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The Dark Side of Migration: Spotlight on Qatar’s Construction Sector Ahead of the World Cup

November 17, 2013

Qatar's population is growing at a truly staggering rate. Between August 2012 and August 2013 it grew by 10.5 per cent. Put another way, twenty new people are added to the population every hour.

This growth is driven primarily by the recruitment of low-paid migrant workers to support an infrastructure development programme that, according to some estimates, will amount to more than US$220 billion over the coming decade. There are 1.38 million foreign nationals working in Qatar, 94 per cent of the total workforce. The majority are from South and Southeast Asia, and this number is expected to rise significantly in the coming years, with one International Labour Organization (ILO) expert estimating that the country will need to recruit one million extra migrant workers in the next decade. In the construction sector, the vast majority of these workers are likely to be male.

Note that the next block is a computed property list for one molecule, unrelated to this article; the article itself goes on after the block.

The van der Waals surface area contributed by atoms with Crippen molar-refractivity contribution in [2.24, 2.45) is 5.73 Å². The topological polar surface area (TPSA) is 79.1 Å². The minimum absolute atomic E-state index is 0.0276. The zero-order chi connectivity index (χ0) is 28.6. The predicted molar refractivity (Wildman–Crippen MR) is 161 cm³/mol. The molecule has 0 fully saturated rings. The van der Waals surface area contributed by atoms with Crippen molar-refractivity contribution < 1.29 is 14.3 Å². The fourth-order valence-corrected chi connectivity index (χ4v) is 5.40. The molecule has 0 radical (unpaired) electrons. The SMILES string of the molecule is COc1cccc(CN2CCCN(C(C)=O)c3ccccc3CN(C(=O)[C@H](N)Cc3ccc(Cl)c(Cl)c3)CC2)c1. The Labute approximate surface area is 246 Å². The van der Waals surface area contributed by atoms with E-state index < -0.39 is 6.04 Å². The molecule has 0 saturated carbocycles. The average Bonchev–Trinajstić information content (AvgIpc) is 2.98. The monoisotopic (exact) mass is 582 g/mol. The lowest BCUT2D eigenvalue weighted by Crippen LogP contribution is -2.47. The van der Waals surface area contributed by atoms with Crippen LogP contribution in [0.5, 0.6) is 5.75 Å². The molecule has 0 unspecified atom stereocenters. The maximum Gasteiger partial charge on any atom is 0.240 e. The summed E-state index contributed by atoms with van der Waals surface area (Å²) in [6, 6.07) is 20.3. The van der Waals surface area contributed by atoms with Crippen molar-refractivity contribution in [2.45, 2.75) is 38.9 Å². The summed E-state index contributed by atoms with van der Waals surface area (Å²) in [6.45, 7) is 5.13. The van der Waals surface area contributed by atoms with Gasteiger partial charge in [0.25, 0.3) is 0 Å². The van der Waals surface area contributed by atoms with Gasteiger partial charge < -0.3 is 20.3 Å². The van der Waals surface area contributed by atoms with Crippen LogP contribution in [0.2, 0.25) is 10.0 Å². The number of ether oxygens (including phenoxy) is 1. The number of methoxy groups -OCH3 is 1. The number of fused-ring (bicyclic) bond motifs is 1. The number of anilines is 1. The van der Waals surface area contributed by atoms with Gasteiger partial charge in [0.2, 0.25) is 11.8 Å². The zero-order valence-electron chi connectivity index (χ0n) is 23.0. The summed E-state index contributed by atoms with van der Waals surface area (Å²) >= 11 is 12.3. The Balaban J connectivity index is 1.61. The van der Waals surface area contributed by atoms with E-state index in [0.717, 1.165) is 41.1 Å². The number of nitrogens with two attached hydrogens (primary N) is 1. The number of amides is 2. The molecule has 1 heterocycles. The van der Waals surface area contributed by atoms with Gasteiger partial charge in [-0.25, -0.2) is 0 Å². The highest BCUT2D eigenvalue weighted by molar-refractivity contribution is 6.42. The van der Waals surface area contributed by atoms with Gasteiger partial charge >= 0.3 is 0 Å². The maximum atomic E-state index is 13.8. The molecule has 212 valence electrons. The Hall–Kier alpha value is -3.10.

The construction, which is already underway, is designed to turn Doha from a capital city into a regional and global hub. A new airport is being built, while a metro system and international railway system are being planned. Roads will be overhauled, sewage systems will be revamped, and a new port will open – in part simply to cope with the massive demand for raw materials on other projects.

At the heart of these projects is the 2022 World Cup, Qatar's most high-profile and ambitious project yet. When Qatar made its bid for the World Cup in 2010, the plan was for 12 stadiums, including nine new ones, though this may be revised downwards. The total cost of the specific World Cup projects is estimated at US$4 billion. But for the World Cup to take place, the wider infrastructure planned must be there to support it, not to mention the thousands of hotel rooms which will also need to be constructed to meet the demand from fans.